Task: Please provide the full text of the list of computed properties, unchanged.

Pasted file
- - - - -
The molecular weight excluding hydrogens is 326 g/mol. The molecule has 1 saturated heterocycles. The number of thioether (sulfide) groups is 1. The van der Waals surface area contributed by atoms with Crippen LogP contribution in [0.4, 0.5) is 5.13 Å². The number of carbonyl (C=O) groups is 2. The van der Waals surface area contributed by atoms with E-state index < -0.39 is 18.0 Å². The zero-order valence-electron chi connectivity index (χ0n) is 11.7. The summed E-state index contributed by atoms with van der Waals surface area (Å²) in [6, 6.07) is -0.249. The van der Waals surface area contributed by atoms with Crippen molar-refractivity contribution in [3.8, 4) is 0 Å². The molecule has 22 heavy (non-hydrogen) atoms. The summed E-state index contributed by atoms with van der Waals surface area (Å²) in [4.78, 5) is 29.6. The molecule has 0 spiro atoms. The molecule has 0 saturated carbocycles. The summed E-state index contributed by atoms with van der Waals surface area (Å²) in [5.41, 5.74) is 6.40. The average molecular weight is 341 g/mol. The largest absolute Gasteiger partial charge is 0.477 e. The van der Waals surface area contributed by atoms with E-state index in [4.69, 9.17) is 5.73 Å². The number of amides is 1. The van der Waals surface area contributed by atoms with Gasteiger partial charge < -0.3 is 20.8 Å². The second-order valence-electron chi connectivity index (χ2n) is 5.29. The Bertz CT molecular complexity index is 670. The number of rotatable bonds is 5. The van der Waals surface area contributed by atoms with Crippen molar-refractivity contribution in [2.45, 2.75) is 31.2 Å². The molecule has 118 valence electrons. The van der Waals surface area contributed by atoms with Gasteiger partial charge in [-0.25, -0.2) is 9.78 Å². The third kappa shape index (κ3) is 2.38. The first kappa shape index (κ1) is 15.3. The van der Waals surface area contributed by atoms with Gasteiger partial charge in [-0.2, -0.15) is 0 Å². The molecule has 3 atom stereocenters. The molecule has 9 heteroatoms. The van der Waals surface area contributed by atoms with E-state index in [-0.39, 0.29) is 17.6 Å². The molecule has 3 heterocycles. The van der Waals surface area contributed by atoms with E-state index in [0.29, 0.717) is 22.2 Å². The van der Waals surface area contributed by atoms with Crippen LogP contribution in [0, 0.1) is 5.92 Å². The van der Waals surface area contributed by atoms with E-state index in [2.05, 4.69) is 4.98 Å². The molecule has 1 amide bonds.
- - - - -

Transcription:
The molecular weight excluding hydrogens is 326 g/mol. The molecule has 1 saturated heterocycles. The number of thioether (sulfide) groups is 1. The van der Waals surface area contributed by atoms with Crippen LogP contribution in [0.4, 0.5) is 5.13 Å². The number of carbonyl (C=O) groups is 2. The van der Waals surface area contributed by atoms with E-state index < -0.39 is 18.0 Å². The zero-order valence-electron chi connectivity index (χ0n) is 11.7. The summed E-state index contributed by atoms with van der Waals surface area (Å²) in [6, 6.07) is -0.249. The van der Waals surface area contributed by atoms with Crippen molar-refractivity contribution in [3.8, 4) is 0 Å². The molecule has 22 heavy (non-hydrogen) atoms. The summed E-state index contributed by atoms with van der Waals surface area (Å²) in [4.78, 5) is 29.6. The molecule has 0 spiro atoms. The molecule has 0 saturated carbocycles. The summed E-state index contributed by atoms with van der Waals surface area (Å²) in [5.41, 5.74) is 6.40. The average molecular weight is 341 g/mol. The largest absolute Gasteiger partial charge is 0.477 e. The van der Waals surface area contributed by atoms with E-state index in [4.69, 9.17) is 5.73 Å². The number of amides is 1. The van der Waals surface area contributed by atoms with Gasteiger partial charge < -0.3 is 20.8 Å². The second-order valence-electron chi connectivity index (χ2n) is 5.29. The Bertz CT molecular complexity index is 670. The number of rotatable bonds is 5. The van der Waals surface area contributed by atoms with Crippen molar-refractivity contribution in [2.45, 2.75) is 31.2 Å². The molecule has 118 valence electrons. The van der Waals surface area contributed by atoms with Gasteiger partial charge in [-0.25, -0.2) is 9.78 Å². The third kappa shape index (κ3) is 2.38. The first kappa shape index (κ1) is 15.3. The van der Waals surface area contributed by atoms with Gasteiger partial charge in [-0.2, -0.15) is 0 Å². The molecule has 3 atom stereocenters. The molecule has 9 heteroatoms. The van der Waals surface area contributed by atoms with E-state index in [-0.39, 0.29) is 17.6 Å². The molecule has 3 heterocycles. The van der Waals surface area contributed by atoms with E-state index in [0.29, 0.717) is 22.2 Å². The van der Waals surface area contributed by atoms with Crippen LogP contribution in [0, 0.1) is 5.92 Å². The van der Waals surface area contributed by atoms with E-state index in [2.05, 4.69) is 4.98 Å². The molecule has 1 amide bonds.